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From Wikipedia


In geometry, an octagon (from the Greekokto, eight) is a polygon that has eight sides. A regular octagon is represented by the Schläfli symbol {8}.

Regular octagons

A regular octagon is a closed figure with sides of the same length and internal angles of the same size. It has eight lines of reflective symmetry and rotational symmetry of order 8. The internal angle at each vertex of a regular octagon is 135° and the sum of all the internal angles is 1080° (as for any octagon). The area of a regular octagon of side length a is given by

A = 2 \cot \frac{\pi}{8} a^2 = 2(1+\sqrt{2})a^2 \simeq 4.828427125\,a^2.

In terms of R (circumradius), the area is

A = 4 \sin \frac{\pi}{4} R^2 = 2\sqrt{2}R^2 \simeq 2.828427\,R^2.

In terms of r (inradius), the area is

A = 8 \tan \frac{\pi}{8} r^2 = 8(\sqrt{2}-1)r^2 \simeq 3.3137085\,r^2.

These last two coefficients bracket the value of pi, the area of the unit circle.

The area can also be derived as follows:


where S is the span of the octagon, or the second shortest diagonal; and a is the length of one of the sides, or bases. This is easily proven if one takes an octagon, draws a square around the outside (making sure that four of the eight sides touch the four sides of the square) and then taking the corner triangles (these are 45-45-90 triangles) and placing them with right angles pointed inward, forming a square. The edges of this square are each the length of the base.

Given the span S, the length of a side a is:

S=2.414a\, (approximately)

The area is then as above:


Another simple formula for the area is

\ A=2ad

where d is the distance between parallel sides (the same as span S in the diagram).

Standard coordinates

The coordinates for the vertices of a regular octagon centered at the origin and with side length 2 are:

  • (±1, ±(1+√2))
  • (±(1+√2), ±1).

Uses of octagons

Derived figures

Petrie polygons

The octagon is the Petrie polygon for eight higher dimensional polytopes, shown in these skew orthogonal projections:


A regular octagon is constructible using compass and straightedge:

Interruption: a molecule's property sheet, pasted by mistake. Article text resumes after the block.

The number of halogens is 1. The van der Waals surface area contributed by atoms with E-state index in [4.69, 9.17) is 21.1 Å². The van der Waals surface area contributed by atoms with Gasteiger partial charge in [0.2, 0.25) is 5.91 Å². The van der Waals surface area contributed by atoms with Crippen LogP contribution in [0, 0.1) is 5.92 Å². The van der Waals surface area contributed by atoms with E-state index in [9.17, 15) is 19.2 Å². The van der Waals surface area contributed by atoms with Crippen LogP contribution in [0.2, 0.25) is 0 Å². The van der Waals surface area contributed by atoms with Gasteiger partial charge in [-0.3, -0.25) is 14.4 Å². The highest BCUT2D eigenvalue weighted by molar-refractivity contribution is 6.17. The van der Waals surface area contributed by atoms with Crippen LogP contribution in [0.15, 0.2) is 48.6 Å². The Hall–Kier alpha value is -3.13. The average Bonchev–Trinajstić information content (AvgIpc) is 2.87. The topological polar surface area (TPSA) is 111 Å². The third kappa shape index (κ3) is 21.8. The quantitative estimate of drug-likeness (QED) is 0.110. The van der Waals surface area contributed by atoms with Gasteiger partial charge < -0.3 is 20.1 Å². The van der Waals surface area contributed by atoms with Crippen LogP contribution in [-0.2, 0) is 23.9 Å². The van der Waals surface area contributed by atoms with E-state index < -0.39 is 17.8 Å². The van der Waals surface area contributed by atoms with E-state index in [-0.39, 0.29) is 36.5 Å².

From Yahoo Answers

Question:can nyone help with derivation of formula of following 3d objects: cube cuboid cylinder cone sphere

Answers:i denote pi with P. volume area cube a^3 6a^2 cuboid abc 2(ab+bc+ca) cylinder Pr^2h 2Pr^2+h(2Pr) cone (1/3)bh Pr^2+Prs sphere (4/3)Pr^3 4Pr^2

Question:Please............I need it right away. Please make it simple and easy to understand. Thanks :) volume-sphere and square even if you just answer one of the above it will really help me a lot.

Answers:You haven't specified in what grade you are, so I will just be as simple as possible: Formula for acceleration: This is according to Newton's second law: F= m*a Where a is equal to the acceleration, F is equal to the force in Newton applied on the object which you are moving, and m = the mass of the object in kilograms. This is the second law of Newton. Newton's unit is the measurement for force. 1 Newton = 1 kg*1m/second square. This is how force is measured. I will give you a simple example: A car has a mass of 1000 kilograms; a force of 1000 Newtons is applied upon the car. What is the acceleration of the car as a result of this applied force neglecting the resistance coming from friction of the wheels or from the wind if it were windy that day! 1000 = 1000 *a a = 1000/1000 = 1 Newton/kilogram. This is equivalent to: 1 meter per second square acceleration unit is = 1 meter/second square. One Newton =1 kg.1m/second square. This is the unit of Force. Now, the equation of velocity which is the same as speed accept that velocity denotes that an object is moving with a certain speed and towards a certain direction, which we call it in Physics a "vector". To calculate the velocity to any given object, the equation of motion would be: V final = v initial + 1/2 a*t^2 where t is time and a is acceleration and v final is the final velocity and v initial is the initial velocity; the unit is meter per second. This can also be written as: V2^2 = v1^2 +2as, where s is the distance in meter attained, a is the acceleration. Now what else you need: Volume of course is the space that any object occupies. I will give you the volume of few objects: The volume of a sphere is 4/3*pi*r^3, where pi is 3.14, and r is the radius of the sphere. For a cube, the volume is = the length of its size to the third power, or a^3 For a cylinder, the volume is pi*r^2*h, where h is the height of the cylinder. For a pyramid, V= 1/3( area of the base * height) For a cone, the volume is 1/3*pi*r^3*h

Question:I've got to try and finish this calculus homework but I can't remember the formula.

Answers:Volume of a hemi-sphee is 2*pi*r^3/3 If it is thesurface area of a solid hemisphere that you want to know,it is 3*pi*r^2 Perimeter of a semi-circle is pi*r+2r

Question:It's for my maths home work

Answers:V = 1/3 * pi * r * h r = radius of the bottom of the cone h = height of the cone (from top to center of bottom)

From Youtube

Build a Gazebo : Calculate Octagonal Gazebo Dimensions :Calculate the octagonal dimensions when building a gazebo, connect points and learn formulas to figure out the square footage in this free construction video. Expert: Charlie Folkman Bio: Charlie has been a general partner for NorAz Outdoor Furniture since 1998. Filmmaker: Dixon Gillette

Archimedes derives the volume of a sphere formula :Gary Rubinstein teaches how Archimedes in 'The Method,' a manuscript which was lost between 900 AD and 1900 AD (and then lost again until 1998) first derived the formula for the volume of a sphere using the law of the lever.